As he writes about old men failing at sex, and raging about failing at sex, we see the old writer failing at writing about sex, which is, of course, a spectacle much more heartbreaking. […] The younger writers are so self-conscious, so steeped in a certain kind of liberal education, that their characters can’t condone even their own sexual impulses; they are, in short, too cool for sex. Even the mildest display of male aggression is a sign of being overly hopeful, overly earnest or politically untoward. For a character to feel himself, even fleetingly, a conquering hero is somehow passé.
from The Naked and the Conflicted: Sex and the American Male Novelist, by Katie Roiphe. If you like her article, she’s also on the podcast.
Also in the Review this weekend- the magnificent Arthur C. Danto, on a new book about Tiepolo, the legendary Frank Kermode on a new translation of the Hebrew Bible by David Rosenberg, and the Nonfiction Chronicle is rather unkind to Daniel Nester, though I can sort of see using ” ‘He’s Annoying’ –The New York Times” as a blurb. Chuck Klosterman and Stephen Elliott don’t fare much better. Seems like the only book Gregory Beyer liked was Richard Rushfield’s memoir of attending Hampshire College in the late ’80s. Yeah.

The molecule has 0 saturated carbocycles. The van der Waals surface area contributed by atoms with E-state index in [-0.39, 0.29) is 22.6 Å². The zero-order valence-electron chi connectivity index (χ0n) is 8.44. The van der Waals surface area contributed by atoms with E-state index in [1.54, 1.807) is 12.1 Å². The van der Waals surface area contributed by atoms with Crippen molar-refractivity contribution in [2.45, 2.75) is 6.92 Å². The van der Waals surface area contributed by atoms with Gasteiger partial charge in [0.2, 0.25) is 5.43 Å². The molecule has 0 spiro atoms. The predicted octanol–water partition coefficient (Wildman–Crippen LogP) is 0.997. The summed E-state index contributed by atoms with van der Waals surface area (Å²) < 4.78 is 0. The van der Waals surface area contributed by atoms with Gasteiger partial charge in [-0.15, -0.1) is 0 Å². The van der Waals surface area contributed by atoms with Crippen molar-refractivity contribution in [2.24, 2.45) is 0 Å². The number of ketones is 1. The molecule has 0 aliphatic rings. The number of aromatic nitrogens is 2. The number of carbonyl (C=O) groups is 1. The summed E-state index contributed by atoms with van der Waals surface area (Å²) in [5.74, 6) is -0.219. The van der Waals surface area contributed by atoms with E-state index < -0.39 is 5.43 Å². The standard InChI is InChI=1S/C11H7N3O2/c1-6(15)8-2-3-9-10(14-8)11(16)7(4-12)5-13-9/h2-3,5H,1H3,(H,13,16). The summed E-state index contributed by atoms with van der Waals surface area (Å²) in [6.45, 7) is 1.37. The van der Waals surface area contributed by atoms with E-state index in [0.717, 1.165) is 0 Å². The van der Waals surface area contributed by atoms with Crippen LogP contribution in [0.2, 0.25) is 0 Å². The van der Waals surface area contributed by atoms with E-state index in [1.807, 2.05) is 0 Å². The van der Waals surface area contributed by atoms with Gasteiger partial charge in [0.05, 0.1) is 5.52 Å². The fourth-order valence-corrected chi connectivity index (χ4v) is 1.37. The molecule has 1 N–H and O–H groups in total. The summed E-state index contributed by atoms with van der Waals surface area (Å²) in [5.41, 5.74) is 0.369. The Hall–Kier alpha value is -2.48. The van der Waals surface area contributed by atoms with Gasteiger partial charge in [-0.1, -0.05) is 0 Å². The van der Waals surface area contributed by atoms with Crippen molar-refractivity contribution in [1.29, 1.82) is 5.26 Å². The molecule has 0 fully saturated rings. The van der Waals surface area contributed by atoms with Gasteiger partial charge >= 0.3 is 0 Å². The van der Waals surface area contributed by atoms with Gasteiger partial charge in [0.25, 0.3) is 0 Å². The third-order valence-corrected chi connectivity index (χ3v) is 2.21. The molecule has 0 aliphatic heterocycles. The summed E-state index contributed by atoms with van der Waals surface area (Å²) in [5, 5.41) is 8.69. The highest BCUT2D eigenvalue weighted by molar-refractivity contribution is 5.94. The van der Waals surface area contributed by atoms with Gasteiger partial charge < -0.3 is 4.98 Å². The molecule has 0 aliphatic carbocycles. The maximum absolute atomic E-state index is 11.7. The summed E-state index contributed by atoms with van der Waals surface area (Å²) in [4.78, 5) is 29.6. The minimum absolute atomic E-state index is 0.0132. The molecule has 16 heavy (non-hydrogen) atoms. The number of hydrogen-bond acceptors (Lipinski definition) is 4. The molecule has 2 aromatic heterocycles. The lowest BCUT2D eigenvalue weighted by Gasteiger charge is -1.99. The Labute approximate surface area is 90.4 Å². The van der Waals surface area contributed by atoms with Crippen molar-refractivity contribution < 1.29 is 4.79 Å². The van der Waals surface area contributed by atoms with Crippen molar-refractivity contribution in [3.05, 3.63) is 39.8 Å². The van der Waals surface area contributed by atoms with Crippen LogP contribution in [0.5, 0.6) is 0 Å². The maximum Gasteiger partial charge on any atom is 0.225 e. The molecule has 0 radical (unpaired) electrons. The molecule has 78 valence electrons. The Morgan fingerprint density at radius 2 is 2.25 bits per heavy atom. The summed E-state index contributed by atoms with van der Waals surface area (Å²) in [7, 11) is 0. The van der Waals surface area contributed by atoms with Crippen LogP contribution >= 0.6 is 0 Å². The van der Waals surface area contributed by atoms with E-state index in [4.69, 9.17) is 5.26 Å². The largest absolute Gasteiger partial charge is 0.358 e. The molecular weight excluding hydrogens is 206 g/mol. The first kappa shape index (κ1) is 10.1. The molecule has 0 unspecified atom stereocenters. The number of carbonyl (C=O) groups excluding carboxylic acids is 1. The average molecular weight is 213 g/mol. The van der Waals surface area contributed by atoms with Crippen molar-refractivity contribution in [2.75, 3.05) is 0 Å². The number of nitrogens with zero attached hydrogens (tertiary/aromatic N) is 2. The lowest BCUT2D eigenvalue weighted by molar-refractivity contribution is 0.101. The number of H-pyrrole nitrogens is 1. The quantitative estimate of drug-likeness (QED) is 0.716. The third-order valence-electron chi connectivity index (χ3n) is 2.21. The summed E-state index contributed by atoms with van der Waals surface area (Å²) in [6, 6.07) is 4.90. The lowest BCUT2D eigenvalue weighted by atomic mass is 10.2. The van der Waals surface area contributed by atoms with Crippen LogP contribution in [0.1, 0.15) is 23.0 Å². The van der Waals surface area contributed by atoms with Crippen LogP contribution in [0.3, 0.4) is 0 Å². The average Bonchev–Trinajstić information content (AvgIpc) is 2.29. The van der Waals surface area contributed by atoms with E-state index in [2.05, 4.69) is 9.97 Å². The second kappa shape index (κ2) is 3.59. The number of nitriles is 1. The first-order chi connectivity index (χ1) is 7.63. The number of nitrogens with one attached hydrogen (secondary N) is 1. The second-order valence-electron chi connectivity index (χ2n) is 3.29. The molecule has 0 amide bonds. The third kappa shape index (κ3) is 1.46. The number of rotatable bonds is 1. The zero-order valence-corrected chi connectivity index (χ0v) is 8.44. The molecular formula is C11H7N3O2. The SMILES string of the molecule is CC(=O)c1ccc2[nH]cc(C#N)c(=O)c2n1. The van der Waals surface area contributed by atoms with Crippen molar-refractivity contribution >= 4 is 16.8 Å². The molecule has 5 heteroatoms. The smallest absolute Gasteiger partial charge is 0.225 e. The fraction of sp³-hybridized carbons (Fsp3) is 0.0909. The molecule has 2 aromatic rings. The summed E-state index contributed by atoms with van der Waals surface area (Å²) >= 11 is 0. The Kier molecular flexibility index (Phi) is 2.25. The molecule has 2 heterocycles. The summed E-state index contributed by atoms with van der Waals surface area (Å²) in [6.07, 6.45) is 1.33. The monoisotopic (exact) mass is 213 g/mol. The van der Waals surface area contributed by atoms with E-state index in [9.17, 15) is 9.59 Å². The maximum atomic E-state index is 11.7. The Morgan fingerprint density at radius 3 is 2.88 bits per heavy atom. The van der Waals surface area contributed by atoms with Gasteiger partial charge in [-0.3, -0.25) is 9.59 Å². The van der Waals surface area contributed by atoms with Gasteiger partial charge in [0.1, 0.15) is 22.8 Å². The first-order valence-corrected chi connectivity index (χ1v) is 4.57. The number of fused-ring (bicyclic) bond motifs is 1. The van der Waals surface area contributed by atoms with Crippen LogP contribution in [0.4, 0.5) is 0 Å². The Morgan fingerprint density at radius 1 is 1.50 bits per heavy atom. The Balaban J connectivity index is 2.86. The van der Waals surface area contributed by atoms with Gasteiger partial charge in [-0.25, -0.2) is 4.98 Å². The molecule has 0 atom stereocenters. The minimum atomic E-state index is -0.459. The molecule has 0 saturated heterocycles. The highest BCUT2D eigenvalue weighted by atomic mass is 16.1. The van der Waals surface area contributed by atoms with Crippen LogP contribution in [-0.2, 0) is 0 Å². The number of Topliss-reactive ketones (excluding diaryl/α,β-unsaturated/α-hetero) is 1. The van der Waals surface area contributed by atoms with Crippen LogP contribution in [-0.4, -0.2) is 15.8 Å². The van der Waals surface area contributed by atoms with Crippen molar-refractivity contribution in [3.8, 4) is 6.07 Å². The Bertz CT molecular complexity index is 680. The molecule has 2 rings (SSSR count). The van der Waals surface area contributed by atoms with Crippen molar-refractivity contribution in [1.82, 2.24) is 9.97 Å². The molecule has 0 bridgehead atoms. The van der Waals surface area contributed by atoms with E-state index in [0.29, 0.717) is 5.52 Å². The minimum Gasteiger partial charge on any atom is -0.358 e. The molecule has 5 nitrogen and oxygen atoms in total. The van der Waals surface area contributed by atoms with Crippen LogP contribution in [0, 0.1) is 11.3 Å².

January 2nd, 2010 / 4:28 pm